I never had a hot professor, but I'm sure if I had, I'd never have missed a class (not that I was prone to skipping anyway)
Monday, March 15, 2004
The stuff is apparently already on the market, at Marks and Spencer no less, so it can't taste too awful, but I gotta wonder about other stuff. Biological systems are so complex that messing with things, even "naturally" like this, is bound to have unexpected consequences. Also, it may taste close to the same as butter or milk, but will it work for my really delicate recipes?
If this is legit (and it's in Nature so it probably is) and proves functional, it is a HUGE deal. This kind of technology has kajillions (actual number) of uses already planned, just waiting for feasibility.
U Penn neuroscientists have done some interesting work on memory too. They've also gotten transplanted cells to grow hair, as a possible future baldness treatment. I still think research dollars should be spent on other things.
It may also be that that's all they had. This is interesting, I guess, but I really feel there are better ways to spend research funds.
Je me rappelle d'un roman, "Le Sourire de Brahim," l'histoire de Brahim, un gamin Beur qui s'aggrandait et réussi de vivre.
Back to the drawing board, as they say.
In better robotics news, Toyota has developed a humanoid robot, which is to be sold as a personal assistant, particularly to elderly and disabled persons. "Asimo" can dance, recognize familiar faces (which is unbelievably cool and if anyone has access to a description of how this feat is accomplished, please send it to me), and answer simple questions.
This guy is, I assume, named after Asimov, the writer. I wonder if it follows his Three Laws??
Saturday, March 13, 2004
This is Very Good News.
Thursday, March 11, 2004
First of all, biologists at Mass General have found that female mice continue to produce eggs in adulthood, contrary to conventional dogma: we always thought females were born with a number of eggs, released them beginning at puberty, and ran out to cause menopause. Maybe not. Good for infertility treatments!
Penn State researchers have developed a microbial fuel cell, which burns human waste for energy: power your home with your shit! Talk about renewable energy: just put one under Congress!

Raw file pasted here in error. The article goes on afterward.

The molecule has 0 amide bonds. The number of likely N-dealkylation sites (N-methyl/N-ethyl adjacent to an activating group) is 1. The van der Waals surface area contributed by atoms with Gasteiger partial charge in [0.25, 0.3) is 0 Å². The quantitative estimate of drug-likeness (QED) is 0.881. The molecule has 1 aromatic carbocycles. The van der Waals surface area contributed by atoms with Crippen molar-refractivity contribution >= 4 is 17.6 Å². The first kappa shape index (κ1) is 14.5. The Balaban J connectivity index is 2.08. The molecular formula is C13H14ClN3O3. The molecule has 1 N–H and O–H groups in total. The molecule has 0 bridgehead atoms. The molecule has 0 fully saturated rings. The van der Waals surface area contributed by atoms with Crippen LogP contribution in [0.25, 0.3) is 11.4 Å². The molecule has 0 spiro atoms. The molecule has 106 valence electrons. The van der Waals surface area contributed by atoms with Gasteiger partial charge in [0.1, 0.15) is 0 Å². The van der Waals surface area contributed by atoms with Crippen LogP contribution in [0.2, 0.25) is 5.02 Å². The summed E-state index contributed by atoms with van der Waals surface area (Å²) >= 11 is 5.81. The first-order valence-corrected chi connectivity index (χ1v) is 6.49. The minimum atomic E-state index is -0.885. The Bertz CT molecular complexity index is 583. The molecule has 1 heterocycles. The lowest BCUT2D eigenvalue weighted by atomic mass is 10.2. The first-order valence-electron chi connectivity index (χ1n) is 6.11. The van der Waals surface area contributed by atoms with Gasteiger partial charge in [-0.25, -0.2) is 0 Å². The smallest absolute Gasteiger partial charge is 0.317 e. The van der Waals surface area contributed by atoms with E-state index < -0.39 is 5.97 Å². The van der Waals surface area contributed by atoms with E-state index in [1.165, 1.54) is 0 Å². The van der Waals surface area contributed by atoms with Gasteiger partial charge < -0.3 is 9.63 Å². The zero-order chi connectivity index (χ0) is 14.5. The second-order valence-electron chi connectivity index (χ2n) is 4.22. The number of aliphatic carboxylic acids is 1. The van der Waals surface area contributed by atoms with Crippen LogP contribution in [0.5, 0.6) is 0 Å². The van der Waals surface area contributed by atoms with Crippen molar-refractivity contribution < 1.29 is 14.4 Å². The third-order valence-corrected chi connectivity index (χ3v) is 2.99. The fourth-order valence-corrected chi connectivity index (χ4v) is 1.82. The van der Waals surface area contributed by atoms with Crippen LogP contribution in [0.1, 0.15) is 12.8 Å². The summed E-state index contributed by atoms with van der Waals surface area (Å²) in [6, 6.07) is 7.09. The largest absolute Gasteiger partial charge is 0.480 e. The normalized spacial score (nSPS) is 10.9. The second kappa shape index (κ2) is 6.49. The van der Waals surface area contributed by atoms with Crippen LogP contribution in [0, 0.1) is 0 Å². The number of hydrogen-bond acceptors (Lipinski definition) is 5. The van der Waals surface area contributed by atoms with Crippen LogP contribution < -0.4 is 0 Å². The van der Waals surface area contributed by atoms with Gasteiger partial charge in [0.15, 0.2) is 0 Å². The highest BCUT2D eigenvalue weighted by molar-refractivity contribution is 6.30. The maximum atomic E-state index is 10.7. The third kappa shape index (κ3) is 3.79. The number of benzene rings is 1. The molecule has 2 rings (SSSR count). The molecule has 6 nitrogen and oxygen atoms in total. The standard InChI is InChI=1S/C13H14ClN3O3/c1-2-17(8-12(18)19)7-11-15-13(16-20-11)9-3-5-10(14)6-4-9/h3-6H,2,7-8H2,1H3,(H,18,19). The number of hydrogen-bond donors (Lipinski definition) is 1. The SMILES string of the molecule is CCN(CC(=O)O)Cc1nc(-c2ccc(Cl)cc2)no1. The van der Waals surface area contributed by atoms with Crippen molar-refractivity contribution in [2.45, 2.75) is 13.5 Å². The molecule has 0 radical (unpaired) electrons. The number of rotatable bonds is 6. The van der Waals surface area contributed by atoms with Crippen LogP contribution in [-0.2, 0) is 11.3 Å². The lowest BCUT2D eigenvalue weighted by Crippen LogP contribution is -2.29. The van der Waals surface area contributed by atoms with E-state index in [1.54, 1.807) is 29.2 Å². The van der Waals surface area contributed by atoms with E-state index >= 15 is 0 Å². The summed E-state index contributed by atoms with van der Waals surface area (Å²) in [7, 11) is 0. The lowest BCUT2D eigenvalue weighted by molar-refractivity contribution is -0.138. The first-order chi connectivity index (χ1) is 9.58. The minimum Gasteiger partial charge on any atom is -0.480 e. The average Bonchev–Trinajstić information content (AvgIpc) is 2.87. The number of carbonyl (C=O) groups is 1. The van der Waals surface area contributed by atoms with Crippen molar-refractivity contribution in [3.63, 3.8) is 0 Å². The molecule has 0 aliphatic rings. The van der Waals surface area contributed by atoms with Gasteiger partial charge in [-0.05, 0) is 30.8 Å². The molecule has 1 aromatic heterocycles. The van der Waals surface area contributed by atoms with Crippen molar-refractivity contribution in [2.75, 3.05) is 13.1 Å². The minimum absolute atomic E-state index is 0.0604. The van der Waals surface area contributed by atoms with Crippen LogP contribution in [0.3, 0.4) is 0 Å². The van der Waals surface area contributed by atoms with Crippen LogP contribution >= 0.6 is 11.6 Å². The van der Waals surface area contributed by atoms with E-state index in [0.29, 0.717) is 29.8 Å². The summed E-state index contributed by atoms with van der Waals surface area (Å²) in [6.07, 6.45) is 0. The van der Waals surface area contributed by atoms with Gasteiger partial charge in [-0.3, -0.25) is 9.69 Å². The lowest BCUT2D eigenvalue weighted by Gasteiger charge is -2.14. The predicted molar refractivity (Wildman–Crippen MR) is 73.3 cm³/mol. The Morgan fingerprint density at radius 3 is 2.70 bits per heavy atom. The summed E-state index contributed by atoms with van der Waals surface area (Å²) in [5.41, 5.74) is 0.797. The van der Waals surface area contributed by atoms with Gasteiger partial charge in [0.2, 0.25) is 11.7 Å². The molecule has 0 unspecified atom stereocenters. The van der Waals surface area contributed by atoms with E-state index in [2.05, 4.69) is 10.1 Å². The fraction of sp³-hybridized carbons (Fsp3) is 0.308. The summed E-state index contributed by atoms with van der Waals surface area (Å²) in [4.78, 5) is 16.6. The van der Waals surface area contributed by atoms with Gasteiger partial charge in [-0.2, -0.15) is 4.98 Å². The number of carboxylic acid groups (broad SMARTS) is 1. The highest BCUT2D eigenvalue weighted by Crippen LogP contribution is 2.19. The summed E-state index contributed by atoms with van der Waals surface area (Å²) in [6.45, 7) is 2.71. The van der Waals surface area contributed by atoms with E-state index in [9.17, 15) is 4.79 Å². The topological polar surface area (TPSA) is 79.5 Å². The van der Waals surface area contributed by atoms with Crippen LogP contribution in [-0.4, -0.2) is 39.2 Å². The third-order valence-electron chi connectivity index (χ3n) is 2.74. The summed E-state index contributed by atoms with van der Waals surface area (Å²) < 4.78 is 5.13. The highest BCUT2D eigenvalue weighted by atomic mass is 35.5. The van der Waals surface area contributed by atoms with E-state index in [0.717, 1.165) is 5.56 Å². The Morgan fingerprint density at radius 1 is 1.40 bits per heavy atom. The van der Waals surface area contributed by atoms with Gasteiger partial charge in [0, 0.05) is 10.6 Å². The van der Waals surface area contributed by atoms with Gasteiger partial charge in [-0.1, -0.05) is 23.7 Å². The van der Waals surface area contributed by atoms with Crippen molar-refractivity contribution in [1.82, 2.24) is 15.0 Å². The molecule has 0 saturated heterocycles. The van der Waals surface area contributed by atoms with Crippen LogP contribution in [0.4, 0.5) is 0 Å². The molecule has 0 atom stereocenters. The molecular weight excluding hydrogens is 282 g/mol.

Those crazy Germans are at it again, this time getting ready to test a robot which will 'squirt out' buildings, using concrete or adobe or something else, like toothpaste from a tube. Remember how they built houses on "The Jetsons?" Nothing like that at all, but still pretty cool.
NYU scientists have found a new growth-regulating protein, APC, which may prove very useful not just in general understanding but also against cancers. *Cool!*
Wednesday, March 10, 2004
When do we get a "Gay History Month?" We could share it with Breast Cancer Awareness or something, I'm sure.
We all know that being fat (and by this I mean actually fat, not Beverly Hills teenage girl ohmygodIhaveboobs fat) is bad for us. We all know smoking is bad for us. However, this doesn't make it easier for people to lose weight or quit smoking.
A French biotech company, however, has a possible solution. Rimonabant is a new drug that they hope will be out on the market next year, which acts on the endocannabinoid system to ease cravings for food and cigarettes. It works on the same receptors, CB1, as the THC in marijuana, but has the opposite effect.
I wrote my neuropharmacology paper on the endocannabiniod system, so it has a special place in my heart. It actually has much, much more far-reaching effects than just the munchies and spacey-ness you get from smoking pot. It's crucial for memory, and learning, and appetite, and also fertility, embryo implantation/development, and digestion. Amongst other things we don't know about yet.
I also really wonder if all those nutjobs who want to 'punish' the French for not going along with W's war will continue their boycott if it means staying fat. Heh.
Tuesday, March 09, 2004
Even though the actual parts, once properly developed, will be very cheap to produce, I'm sure it'll be a long time before I can afford a new liquid lens camera. I'm not really sure why I'd want one, other than the ain't-it-cool factor, but hey.
The main benefit here is likely to be compactness: a telephoto lens without having to lug that huge, conspicuous 500mm around!